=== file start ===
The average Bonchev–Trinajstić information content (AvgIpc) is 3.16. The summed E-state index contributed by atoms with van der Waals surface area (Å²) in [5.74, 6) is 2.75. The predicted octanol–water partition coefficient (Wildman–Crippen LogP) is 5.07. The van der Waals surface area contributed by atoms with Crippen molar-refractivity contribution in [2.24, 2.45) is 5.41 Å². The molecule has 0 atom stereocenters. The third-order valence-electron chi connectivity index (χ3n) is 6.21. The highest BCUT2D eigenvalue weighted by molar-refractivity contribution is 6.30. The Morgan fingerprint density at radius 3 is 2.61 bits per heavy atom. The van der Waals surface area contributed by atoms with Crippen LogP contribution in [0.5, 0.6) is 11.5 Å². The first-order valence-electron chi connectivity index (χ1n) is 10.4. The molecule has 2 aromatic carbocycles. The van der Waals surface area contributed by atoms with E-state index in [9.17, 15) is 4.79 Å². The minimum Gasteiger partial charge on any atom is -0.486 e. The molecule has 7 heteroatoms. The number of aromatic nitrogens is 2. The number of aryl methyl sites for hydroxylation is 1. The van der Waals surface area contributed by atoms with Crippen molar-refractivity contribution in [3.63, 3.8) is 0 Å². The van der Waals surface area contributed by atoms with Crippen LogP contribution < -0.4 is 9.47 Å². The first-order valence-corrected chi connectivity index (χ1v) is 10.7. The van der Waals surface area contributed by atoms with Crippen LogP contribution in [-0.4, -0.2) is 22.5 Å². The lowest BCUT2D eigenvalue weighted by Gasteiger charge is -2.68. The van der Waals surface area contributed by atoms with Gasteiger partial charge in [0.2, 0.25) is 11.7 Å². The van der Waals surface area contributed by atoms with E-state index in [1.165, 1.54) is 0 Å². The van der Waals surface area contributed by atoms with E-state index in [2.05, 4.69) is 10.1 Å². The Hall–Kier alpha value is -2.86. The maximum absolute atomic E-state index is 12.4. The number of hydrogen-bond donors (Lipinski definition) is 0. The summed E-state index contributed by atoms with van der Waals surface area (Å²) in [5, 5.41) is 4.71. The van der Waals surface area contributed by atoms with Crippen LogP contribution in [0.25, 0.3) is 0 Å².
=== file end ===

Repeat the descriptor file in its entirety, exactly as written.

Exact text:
The average Bonchev–Trinajstić information content (AvgIpc) is 3.16. The summed E-state index contributed by atoms with van der Waals surface area (Å²) in [5.74, 6) is 2.75. The predicted octanol–water partition coefficient (Wildman–Crippen LogP) is 5.07. The van der Waals surface area contributed by atoms with Crippen molar-refractivity contribution in [2.24, 2.45) is 5.41 Å². The molecule has 0 atom stereocenters. The third-order valence-electron chi connectivity index (χ3n) is 6.21. The highest BCUT2D eigenvalue weighted by molar-refractivity contribution is 6.30. The Morgan fingerprint density at radius 3 is 2.61 bits per heavy atom. The van der Waals surface area contributed by atoms with Crippen LogP contribution in [0.5, 0.6) is 11.5 Å². The first-order valence-electron chi connectivity index (χ1n) is 10.4. The molecule has 2 aromatic carbocycles. The van der Waals surface area contributed by atoms with E-state index in [9.17, 15) is 4.79 Å². The minimum Gasteiger partial charge on any atom is -0.486 e. The molecule has 7 heteroatoms. The number of aromatic nitrogens is 2. The number of aryl methyl sites for hydroxylation is 1. The van der Waals surface area contributed by atoms with Crippen molar-refractivity contribution in [3.63, 3.8) is 0 Å². The van der Waals surface area contributed by atoms with Crippen LogP contribution < -0.4 is 9.47 Å². The first-order valence-corrected chi connectivity index (χ1v) is 10.7. The van der Waals surface area contributed by atoms with Crippen LogP contribution in [-0.4, -0.2) is 22.5 Å². The lowest BCUT2D eigenvalue weighted by Gasteiger charge is -2.68. The van der Waals surface area contributed by atoms with Gasteiger partial charge in [0.2, 0.25) is 11.7 Å². The van der Waals surface area contributed by atoms with E-state index in [1.165, 1.54) is 0 Å². The van der Waals surface area contributed by atoms with E-state index in [2.05, 4.69) is 10.1 Å². The Hall–Kier alpha value is -2.86. The maximum absolute atomic E-state index is 12.4. The number of hydrogen-bond donors (Lipinski definition) is 0. The summed E-state index contributed by atoms with van der Waals surface area (Å²) in [5, 5.41) is 4.71. The van der Waals surface area contributed by atoms with Crippen LogP contribution in [0.25, 0.3) is 0 Å².